While President Trump’s ban on transgender people from military service has been widely criticized even by fellow Republicans, it has reignited a debate within the LGBT community. Some have questioned whether the discourse on transgender rights should be broadened to include a critique of militarism. “Trump’s transphobia is disgusting, like his defense budget,” trans activist and scholar Dean Spade wrote yesterday. “The liberation we are working toward requires that we fight for vets and everyone else who gets exploited and abandoned for U.S. military imperialism, but not that we participate in rhetoric that celebrates the U.S. military as an employer or ties trans well-being to military service.” We speak to Dean Spade, who is a professor at Seattle University School of Law, as well as Fiona Dawson, creator of the media project TransMilitary. She attended the protest outside the White House on Wednesday following Trump’s announcement.
AMY GOODMAN: To talk more about President Trump’s order to ban transgender people from the military, I wanted to turn to a clip from a short 2015 New York Times mini-documentary called Transgender, at War and in Love, directed by our next guest, Fiona Dawson.
LOGAN IRELAND: My name is Logan Beck Ireland. I’m 27 years old. And I’m a senior airman in the United States Air Force, currently stationed in Kandahar, Afghanistan. … There’s not a lot of people that know that I’m transgender. It’s very much on a need-to-know basis. Currently in Afghanistan, there’s only a handful, and those people are of higher rank than, of course, the people that I came here with from my home station.
INTERVIEWER: How often do you give yourself a shot?
LOGAN IRELAND: So, it’s every Friday.
When the other guys ask me what being transgender means, I basically say that it’s just being assigned female at birth. Your mind does not come in alignment with your body.
After doing it every week for over three years, you just kind of get used to it. And that’s it.
What I like about this deployment is I can be my authentic self, I’m just another guy, whereas back home I’m still seen as female and I go by female regs and standards. Here, in Afghanistan, a war zone, it’s like a vacation to me, because I can be myself, in such an austere environment.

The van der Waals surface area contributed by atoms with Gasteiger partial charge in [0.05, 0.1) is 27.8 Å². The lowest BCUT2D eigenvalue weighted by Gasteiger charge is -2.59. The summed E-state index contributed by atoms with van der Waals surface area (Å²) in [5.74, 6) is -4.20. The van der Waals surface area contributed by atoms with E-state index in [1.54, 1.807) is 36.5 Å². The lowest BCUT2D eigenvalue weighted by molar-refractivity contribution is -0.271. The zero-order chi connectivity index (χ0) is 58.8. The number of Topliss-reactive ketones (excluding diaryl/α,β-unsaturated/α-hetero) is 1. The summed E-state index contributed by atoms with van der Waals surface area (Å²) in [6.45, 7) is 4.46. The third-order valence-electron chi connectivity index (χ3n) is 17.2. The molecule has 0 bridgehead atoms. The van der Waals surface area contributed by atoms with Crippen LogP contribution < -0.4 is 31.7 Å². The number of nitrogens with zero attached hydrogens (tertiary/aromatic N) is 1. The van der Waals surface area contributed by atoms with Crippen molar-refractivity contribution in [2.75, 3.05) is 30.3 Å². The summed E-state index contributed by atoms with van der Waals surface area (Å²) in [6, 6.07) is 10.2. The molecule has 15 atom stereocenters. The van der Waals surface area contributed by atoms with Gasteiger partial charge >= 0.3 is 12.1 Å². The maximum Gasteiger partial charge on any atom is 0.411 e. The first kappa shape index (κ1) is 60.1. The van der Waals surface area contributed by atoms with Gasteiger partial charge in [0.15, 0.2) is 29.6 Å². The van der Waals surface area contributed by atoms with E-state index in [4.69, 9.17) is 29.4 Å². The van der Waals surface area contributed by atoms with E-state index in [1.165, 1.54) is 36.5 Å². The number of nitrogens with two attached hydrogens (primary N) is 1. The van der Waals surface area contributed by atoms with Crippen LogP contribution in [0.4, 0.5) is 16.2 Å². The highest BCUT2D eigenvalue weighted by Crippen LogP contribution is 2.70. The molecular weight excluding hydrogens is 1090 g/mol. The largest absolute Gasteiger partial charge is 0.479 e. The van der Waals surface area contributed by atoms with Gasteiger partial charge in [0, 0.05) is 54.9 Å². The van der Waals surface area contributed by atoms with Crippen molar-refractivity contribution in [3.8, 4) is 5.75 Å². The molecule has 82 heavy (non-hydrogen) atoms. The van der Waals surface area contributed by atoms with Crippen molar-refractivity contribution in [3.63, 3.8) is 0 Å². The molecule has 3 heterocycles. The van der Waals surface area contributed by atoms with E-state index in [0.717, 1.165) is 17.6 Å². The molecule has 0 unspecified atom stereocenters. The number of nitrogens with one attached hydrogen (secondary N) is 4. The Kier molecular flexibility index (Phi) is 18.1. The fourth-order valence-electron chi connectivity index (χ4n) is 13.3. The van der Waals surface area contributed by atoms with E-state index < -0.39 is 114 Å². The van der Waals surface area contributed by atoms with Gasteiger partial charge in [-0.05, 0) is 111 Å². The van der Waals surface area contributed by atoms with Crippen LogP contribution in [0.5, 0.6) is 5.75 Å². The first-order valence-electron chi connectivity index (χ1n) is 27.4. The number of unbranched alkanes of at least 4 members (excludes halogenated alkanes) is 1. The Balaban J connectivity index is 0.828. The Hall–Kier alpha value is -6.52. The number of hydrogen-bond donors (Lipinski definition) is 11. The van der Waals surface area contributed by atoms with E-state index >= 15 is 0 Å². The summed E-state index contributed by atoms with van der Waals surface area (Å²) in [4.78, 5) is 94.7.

I will need to tell my commander back in Altus that, look, I am transgender. I stand to lose everything. I stand to lose my career, my future, my foundation. It takes away the service that I’ve done and that I feel very proudly to have accomplished. It takes all that away.
AMY GOODMAN: A clip from Transgender, at War and in Love. And we’re joined now by Fiona Dawson, who directed the short documentary, also the creator of the media project TransMilitary. On Wednesday evening, she attended the protest outside the White House against Trump’s announcement to ban transgender servicemembers. Also with us, Dean Spade, longtime trans activist who founded the Sylvia Rivera Law Project in New York. Dean is now a professor at Seattle University School of Law.
We welcome you both to Democracy Now! Let’s begin with Fiona Dawson. Your response when you heard and read the tweets of President Trump yesterday, taking, to say the least, many by surprise?
FIONA DAWSON: Yes, thank you for having me today, Amy.
I was absolutely shocked. We had not anticipated this whatsoever. And I think it’s just another example of how this president is just waking up each morning and just shooting off tweets, left, right and center. But what is—it’s incredibly disruptive to our country to be living in this state of affairs.
AMY GOODMAN: And, Dean Spade, talk about your response yesterday when you read what President Trump said.
DEAN SPADE: Of course, I was, you know, similar to Fiona, very concerned about, in general, the kind of parody presidency we seem to be having, the use of Twitter. It’s all concerning. I think that, in particular, Trump’s assertions about trans healthcare are very counterfactual and kind of feed into some typical transphobic stereotypes that exist widely, unfortunately.
AMY GOODMAN: Fiona Dawson, can you talk about what exactly this would mean? Again, I put this to Patricia King. Does this mean the military will go from base to base, barracks to barracks, and take out the thousands of people who are serving in the military and toss them out?
FIONA DAWSON: We’re going to have to deal with this moment by moment. The reality is that right now we don’t know what it is going to mean. And I think when we’re living in this environment of uncertainty, it’s very—a difficult and challenging place for servicemembers now. As you know, the numbers are more than 15,000, who are just going to keep going to work every single day. And Patricia King is an exemplary example of that.
What we have to come to understand is that yesterday was a series of tweets. A tweet is not an executive order, and nor is it changing policy within the Department of Defense. This is something that was thoroughly examined and was deemed that there was no scientific reason why trans people can’t serve. This is also unprecedented. Typically, a president will allow military leaders to make these types of decisions. This is inappropriate for President Trump to come and try and tell military leaders how to lead their troops.
So we don’t know what’s going to happen right now. And I think it’s telling that the Pentagon is referring back to the White House for comment. So, we’re just going to have to see how things evolve in the next few days.